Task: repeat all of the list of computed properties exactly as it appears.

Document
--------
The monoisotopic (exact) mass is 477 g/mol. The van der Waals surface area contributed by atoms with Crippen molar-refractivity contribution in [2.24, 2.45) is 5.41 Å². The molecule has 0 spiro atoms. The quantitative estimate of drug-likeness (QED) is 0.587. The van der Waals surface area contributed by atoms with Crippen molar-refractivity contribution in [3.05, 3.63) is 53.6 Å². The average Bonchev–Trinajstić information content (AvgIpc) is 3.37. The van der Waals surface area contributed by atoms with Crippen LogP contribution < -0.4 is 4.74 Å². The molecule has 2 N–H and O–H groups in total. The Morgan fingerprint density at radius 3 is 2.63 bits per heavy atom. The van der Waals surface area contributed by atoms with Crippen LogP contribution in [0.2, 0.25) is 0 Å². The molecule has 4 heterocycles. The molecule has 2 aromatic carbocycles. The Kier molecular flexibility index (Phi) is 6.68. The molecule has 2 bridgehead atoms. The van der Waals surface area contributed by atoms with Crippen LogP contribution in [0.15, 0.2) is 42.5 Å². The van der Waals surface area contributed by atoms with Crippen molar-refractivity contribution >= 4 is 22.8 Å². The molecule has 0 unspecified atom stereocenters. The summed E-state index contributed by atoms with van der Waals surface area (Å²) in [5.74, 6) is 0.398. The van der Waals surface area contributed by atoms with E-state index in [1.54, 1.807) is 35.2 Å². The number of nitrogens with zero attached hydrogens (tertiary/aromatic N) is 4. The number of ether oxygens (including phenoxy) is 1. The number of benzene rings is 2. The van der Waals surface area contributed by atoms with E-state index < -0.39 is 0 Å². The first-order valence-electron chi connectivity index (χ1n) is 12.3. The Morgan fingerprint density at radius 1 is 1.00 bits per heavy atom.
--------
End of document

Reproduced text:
The monoisotopic (exact) mass is 477 g/mol. The van der Waals surface area contributed by atoms with Crippen molar-refractivity contribution in [2.24, 2.45) is 5.41 Å². The molecule has 0 spiro atoms. The quantitative estimate of drug-likeness (QED) is 0.587. The van der Waals surface area contributed by atoms with Crippen molar-refractivity contribution in [3.05, 3.63) is 53.6 Å². The average Bonchev–Trinajstić information content (AvgIpc) is 3.37. The van der Waals surface area contributed by atoms with Crippen LogP contribution < -0.4 is 4.74 Å². The molecule has 2 N–H and O–H groups in total. The Morgan fingerprint density at radius 3 is 2.63 bits per heavy atom. The van der Waals surface area contributed by atoms with Crippen LogP contribution in [0.2, 0.25) is 0 Å². The molecule has 4 heterocycles. The molecule has 2 aromatic carbocycles. The Kier molecular flexibility index (Phi) is 6.68. The molecule has 2 bridgehead atoms. The van der Waals surface area contributed by atoms with Crippen LogP contribution in [0.15, 0.2) is 42.5 Å². The van der Waals surface area contributed by atoms with Crippen molar-refractivity contribution >= 4 is 22.8 Å². The molecule has 0 unspecified atom stereocenters. The summed E-state index contributed by atoms with van der Waals surface area (Å²) in [5.74, 6) is 0.398. The van der Waals surface area contributed by atoms with E-state index in [1.54, 1.807) is 35.2 Å². The number of nitrogens with zero attached hydrogens (tertiary/aromatic N) is 4. The number of ether oxygens (including phenoxy) is 1. The number of benzene rings is 2. The van der Waals surface area contributed by atoms with E-state index < -0.39 is 0 Å². The first-order valence-electron chi connectivity index (χ1n) is 12.3. The Morgan fingerprint density at radius 1 is 1.00 bits per heavy atom.